Bitcoin prices slumped to a three-and-a-half month low Wednesday, while cryptocurrency peers such as Ethereum and Dogecoin traded heavily in the red, following a renewed crackdown on virtual currencies markets in China and a broader pullback in risk markets in the United States.
Bitcoin's two-day decline was sparked by a post on the official WeChat account of the People's Bank of China, which warned that digital tokens should not be used in either financial markets of the world's second largest economy -- and the largest crypto market -- given that they are not "real currencies".
The PBOC added that China-based financial and payment institutions are not allowed to price products in any digital currency and a banned from any digital token issuance.
The China Internet Finance Association, the China Banking Association and the China Payment and Clearing Association also issued a join statement echoing the PBOC's concerns.
“The bitcoin low picture continues to deteriorate and is pointing to continued retrenchment by institutional investors," JPMorgan analysts said in a client note Wednesday, adding that it is "perhaps too early to characterize bitcoin as oversold”, a condition that would require a move below $26,000.
Bitcoin prices traded as low at $29,995.00 on European exchanges Wednesday, a move that marks a 50% slump from the all-time high of $64,829.14 it reached on April 15.
Ether, the digital token used for transactions on the Ethereum blockchain, was marked 38% lower at $2,083.00 while Dogecoin, which recently traded as high as 56 cents, slumped 22.4% to 37 cents.
Bitcoin prices have struggled to recover from comments from Tesla (TSLA) founder and CEO Elon Musk last week, who courted anger within the bitcoin community when he said the clean energy carmaker would no longer accept the digital token as payment -- nor add to its $1.5 billion quarter-end holdings -- until developers found a way for it to consume less energy during the mining process.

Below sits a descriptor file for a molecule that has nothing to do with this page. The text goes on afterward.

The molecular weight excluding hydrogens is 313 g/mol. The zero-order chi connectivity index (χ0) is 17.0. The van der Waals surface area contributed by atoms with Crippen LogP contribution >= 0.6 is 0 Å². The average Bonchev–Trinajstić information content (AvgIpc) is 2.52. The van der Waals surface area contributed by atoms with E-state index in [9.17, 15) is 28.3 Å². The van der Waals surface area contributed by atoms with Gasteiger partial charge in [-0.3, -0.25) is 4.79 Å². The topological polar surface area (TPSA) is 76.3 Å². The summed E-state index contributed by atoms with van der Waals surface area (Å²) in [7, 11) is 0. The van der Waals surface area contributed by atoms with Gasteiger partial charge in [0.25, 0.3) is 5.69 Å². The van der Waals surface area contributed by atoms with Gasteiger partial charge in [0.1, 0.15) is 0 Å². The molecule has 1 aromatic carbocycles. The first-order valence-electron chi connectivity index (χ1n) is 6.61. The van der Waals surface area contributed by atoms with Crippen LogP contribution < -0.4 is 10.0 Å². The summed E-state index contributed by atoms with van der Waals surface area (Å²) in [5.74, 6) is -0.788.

Bank of America's closely-watched Fund Managers' Survey, published Tuesday, noted Tuesday that 43% of those polled described "long bitcoin" as the industry's most-crowded trade, with 75% describing the world's biggest cryptocurrency as a 'bubble'.
The bank also published a report earlier this year that detailed the heavy environmental cost of bitcoin's complicated settlement procedure, noting that the CO2 emissions required to "mine" each transaction are at similar levels to that of Greece, a top fifty global economy, at around 60 tons.
Musk, who began accepting bitcoin as payment for Tesla vehicles in March, said he was concerned about the "rapidly increasing use of fossil fuels for bitcoin mining and transactions", citing the use of coal to power the controversial process.
Tesla shares were marked 4.8% lower in early trading on the Nasdaq to change hands at $550.00 each, a move that would extend their year-to-date decline past 23%.
"The overall impact is that you need to accept the beatdown for some greater good in all of the specs but buy the most solid companies, like April of 2000, and you should come out ahead but the vast bulk of capital, with the possible exception of MUSK, the four letter symbol for Tesla, the rejector of Bitcoin as a currency," said TheStreet's founder, Jim Cramer, in his Real Money Column Wednesday.
"[Tesla] should be considered a drag on the market no different from the undisciplined capital that had been full of those with conviction that betrayed them in the middle of March of 2000." he added.